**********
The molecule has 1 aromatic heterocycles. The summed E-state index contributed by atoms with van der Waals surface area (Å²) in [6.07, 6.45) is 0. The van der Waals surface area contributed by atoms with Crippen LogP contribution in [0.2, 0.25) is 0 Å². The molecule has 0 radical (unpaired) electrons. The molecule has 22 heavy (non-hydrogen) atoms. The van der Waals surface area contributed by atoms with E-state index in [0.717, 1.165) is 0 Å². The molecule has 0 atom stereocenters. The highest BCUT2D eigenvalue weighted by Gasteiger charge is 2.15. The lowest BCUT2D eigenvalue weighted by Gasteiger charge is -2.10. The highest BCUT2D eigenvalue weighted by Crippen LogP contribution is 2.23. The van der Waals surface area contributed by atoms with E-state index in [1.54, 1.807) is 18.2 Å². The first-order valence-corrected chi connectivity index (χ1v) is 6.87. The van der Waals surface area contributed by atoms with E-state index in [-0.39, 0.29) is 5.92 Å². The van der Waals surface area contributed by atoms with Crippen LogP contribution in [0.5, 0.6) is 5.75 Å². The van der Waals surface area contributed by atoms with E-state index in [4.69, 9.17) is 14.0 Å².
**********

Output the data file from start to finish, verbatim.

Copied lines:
The molecule has 1 aromatic heterocycles. The summed E-state index contributed by atoms with van der Waals surface area (Å²) in [6.07, 6.45) is 0. The van der Waals surface area contributed by atoms with Crippen LogP contribution in [0.2, 0.25) is 0 Å². The molecule has 0 radical (unpaired) electrons. The molecule has 22 heavy (non-hydrogen) atoms. The van der Waals surface area contributed by atoms with E-state index in [0.717, 1.165) is 0 Å². The molecule has 0 atom stereocenters. The highest BCUT2D eigenvalue weighted by Gasteiger charge is 2.15. The lowest BCUT2D eigenvalue weighted by Gasteiger charge is -2.10. The highest BCUT2D eigenvalue weighted by Crippen LogP contribution is 2.23. The van der Waals surface area contributed by atoms with E-state index in [1.54, 1.807) is 18.2 Å². The first-order valence-corrected chi connectivity index (χ1v) is 6.87. The van der Waals surface area contributed by atoms with E-state index in [-0.39, 0.29) is 5.92 Å². The van der Waals surface area contributed by atoms with Crippen LogP contribution in [0.5, 0.6) is 5.75 Å². The van der Waals surface area contributed by atoms with E-state index in [4.69, 9.17) is 14.0 Å².